Linux kernel 5.6, the upcoming release of the popular operating system, is poised to include the WireGuard VPN protocol. The addition should significantly change the way users of VPN applications benefit from this privacy-focused technology.
Jason Donenfeld, the creator of the WireGuard protocol, is announcing that his tech is now part of the code tree that Linus Torvalds, the creator of Linux, is working to release. He has not yet announced an official launch date, but the user community is expecting to get access to it in April of this year.
Fans of tech discussions can find more details on the process via the Linux Kernel Mailing List, where the developer of WireGuard says that he is testing his creation with several kernel trees.
The VPN protocol is both free and offered under an open-source model. Donenfeld is trying to create a technology that will deliver better overall performance than other currently popular tunneling protocols such as OpenVPN and IPSec.
Linus Torvalds states in a message on LKML that:
“Can I just once again state my love for it and hope it gets merged soon? Maybe the code isn’t perfect, but I’ve skimmed it, and compared to the horrors that are OpenVPN and IPSec, it’s a work of art.”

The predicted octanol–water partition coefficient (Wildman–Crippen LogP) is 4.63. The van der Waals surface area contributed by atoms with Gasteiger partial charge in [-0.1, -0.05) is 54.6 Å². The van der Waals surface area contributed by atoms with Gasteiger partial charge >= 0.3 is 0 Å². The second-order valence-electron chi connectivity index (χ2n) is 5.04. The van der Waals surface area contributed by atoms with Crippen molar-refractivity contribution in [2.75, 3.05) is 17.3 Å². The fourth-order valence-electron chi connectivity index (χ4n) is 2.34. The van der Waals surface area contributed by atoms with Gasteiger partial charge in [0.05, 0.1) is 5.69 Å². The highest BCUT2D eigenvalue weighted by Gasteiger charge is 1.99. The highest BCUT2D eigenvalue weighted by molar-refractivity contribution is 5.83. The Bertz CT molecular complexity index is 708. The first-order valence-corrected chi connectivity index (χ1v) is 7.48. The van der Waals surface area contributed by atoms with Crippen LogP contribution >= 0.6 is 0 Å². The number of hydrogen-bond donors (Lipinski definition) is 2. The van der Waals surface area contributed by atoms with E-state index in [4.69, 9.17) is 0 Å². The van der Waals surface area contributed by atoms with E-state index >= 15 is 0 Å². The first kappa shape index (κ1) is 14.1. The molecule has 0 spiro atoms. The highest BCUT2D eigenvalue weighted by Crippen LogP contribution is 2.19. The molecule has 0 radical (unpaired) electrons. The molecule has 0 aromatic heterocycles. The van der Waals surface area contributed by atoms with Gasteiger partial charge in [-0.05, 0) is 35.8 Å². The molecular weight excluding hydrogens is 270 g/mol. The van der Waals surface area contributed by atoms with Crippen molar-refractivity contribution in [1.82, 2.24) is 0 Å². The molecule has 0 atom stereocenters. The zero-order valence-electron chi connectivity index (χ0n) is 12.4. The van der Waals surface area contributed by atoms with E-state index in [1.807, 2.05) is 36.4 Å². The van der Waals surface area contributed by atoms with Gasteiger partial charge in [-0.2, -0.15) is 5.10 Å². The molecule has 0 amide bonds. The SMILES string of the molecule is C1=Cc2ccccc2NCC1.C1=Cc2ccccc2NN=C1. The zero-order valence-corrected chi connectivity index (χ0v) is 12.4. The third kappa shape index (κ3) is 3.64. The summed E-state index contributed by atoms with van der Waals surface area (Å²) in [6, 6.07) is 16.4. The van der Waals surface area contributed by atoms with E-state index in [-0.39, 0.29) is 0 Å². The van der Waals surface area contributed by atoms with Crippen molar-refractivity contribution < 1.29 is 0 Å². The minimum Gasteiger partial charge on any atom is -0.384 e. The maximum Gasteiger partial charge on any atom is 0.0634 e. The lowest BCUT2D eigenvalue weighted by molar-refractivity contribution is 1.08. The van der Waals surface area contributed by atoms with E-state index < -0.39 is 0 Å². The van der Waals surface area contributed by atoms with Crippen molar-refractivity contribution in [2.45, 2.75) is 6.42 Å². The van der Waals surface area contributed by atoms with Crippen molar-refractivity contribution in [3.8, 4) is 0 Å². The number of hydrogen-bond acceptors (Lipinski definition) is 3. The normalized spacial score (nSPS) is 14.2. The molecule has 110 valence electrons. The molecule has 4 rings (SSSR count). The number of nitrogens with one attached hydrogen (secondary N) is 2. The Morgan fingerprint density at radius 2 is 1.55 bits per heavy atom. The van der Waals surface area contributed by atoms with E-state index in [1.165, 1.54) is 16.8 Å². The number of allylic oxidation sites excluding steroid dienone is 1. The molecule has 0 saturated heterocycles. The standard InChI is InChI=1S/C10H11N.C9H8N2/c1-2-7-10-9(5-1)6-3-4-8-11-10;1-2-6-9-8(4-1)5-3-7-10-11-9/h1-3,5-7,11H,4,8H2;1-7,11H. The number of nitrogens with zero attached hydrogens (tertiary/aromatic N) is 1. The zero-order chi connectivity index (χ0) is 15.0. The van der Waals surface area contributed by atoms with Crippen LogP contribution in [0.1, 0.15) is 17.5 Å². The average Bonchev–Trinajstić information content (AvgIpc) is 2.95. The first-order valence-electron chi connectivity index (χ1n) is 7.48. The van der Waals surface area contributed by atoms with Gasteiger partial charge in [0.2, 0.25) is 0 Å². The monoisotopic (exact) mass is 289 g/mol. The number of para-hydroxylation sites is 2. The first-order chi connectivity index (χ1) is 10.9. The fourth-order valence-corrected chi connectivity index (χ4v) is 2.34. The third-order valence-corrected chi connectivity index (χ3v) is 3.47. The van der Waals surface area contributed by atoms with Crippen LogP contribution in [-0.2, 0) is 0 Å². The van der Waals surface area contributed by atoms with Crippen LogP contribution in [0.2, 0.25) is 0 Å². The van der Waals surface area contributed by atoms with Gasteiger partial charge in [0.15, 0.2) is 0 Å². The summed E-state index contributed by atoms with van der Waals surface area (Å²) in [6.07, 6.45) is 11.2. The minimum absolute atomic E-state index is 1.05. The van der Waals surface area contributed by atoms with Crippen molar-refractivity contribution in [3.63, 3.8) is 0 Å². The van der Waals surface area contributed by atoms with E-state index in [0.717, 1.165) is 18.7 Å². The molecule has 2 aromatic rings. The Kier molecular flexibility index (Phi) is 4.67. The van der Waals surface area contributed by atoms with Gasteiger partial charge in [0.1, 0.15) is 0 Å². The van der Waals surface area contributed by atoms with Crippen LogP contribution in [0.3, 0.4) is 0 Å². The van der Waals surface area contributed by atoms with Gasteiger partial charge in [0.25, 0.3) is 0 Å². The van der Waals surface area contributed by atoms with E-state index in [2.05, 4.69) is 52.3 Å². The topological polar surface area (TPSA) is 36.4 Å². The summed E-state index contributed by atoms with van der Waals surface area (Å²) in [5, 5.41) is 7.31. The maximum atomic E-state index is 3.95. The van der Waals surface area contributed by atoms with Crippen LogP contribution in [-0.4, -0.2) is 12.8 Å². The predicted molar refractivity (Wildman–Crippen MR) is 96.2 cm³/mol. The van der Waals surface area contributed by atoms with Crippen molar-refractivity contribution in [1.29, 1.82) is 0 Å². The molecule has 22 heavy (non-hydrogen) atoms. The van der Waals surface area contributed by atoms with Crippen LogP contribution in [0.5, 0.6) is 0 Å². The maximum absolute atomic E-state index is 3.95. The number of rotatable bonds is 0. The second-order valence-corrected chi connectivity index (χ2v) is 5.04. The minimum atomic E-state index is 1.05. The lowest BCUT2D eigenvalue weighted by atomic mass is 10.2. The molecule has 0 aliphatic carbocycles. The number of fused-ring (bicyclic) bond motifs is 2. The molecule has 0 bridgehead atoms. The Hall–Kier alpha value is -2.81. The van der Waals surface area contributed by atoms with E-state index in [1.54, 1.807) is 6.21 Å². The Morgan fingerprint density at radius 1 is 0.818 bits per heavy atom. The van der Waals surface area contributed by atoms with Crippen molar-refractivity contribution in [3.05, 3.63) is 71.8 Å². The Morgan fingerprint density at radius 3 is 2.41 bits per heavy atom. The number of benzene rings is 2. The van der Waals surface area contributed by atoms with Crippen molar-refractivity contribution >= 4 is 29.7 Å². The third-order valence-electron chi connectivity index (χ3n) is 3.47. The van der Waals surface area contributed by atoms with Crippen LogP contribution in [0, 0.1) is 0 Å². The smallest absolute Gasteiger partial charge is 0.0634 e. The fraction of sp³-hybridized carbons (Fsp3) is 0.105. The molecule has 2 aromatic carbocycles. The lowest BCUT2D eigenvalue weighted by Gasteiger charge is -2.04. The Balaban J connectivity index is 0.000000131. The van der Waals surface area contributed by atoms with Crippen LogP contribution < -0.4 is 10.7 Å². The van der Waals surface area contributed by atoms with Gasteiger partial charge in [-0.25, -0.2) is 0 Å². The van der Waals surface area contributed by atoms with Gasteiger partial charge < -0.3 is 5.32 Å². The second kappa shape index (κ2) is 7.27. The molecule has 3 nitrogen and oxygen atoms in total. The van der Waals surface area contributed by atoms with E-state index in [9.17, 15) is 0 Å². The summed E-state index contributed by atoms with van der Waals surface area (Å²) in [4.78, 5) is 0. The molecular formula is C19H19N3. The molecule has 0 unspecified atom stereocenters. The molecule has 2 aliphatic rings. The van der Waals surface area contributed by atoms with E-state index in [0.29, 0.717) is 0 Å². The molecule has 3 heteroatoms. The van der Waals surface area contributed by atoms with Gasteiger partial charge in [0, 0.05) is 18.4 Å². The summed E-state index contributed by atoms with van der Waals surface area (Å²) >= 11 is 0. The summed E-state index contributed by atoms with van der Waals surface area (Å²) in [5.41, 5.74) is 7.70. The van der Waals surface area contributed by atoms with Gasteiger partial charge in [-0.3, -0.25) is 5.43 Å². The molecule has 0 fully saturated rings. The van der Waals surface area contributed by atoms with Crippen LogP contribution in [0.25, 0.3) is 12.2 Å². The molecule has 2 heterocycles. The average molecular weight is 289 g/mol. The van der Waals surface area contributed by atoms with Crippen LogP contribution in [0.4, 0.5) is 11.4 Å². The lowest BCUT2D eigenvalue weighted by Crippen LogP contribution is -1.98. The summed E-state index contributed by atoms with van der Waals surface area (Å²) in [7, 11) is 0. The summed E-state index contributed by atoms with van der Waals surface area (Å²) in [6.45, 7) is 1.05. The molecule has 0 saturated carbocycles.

Donenfeld is aiming for a smaller code base, now around 4,000 lines, which makes it easier for other software creators to work with WireGuard. He has also implemented other protocols including Curve25519, ChaCha20, Poly1305, SipHash, BLAKE2.
The developer is now working to move all elements of his VPN protocol to a 1.0 stable release standard. He has not offered a date for this release, but it will probably coincide with the arrival of Linux Kernel 5.6.
WireGuard VPN Can Offer Faster, Better VPN Performance
Services like Mullvad, IVPN, and StrongVPN are using WireGuard right now, but more will probably adopt it once it is included in the new Linux kernel 5.6.
The majority of today’s VPN services run on servers powered by different flavors of Linux. That means once WireGuard is in the kernel, developers can use it to power their products and offer a better experience for users, both in terms of speed and security.
A more straightforward VPN protocol is more comfortable to debug and has the flexibility to power different implementations and features. The developer offers more details about Wireguard on the official site, including details on the up-to-date security and cryptography protocols that improve users’ ability to keep their information private and secure from potential attacks.
It will take time for this new technology to be widely adopted, but discussions on the LKML message board suggest that many potential users are very interested in what it has to offer.
VPN users who want to test WireGuard and see what it has to offer should install Mullvad. This Swedish VPN service is deeply committed to its users’ privacy and even offers payment by cash. Aside from offering WireGuard, Mullvad also offers a whole slate of additional VPN protocols – so you can easily test-drive them and see the difference for yourself.
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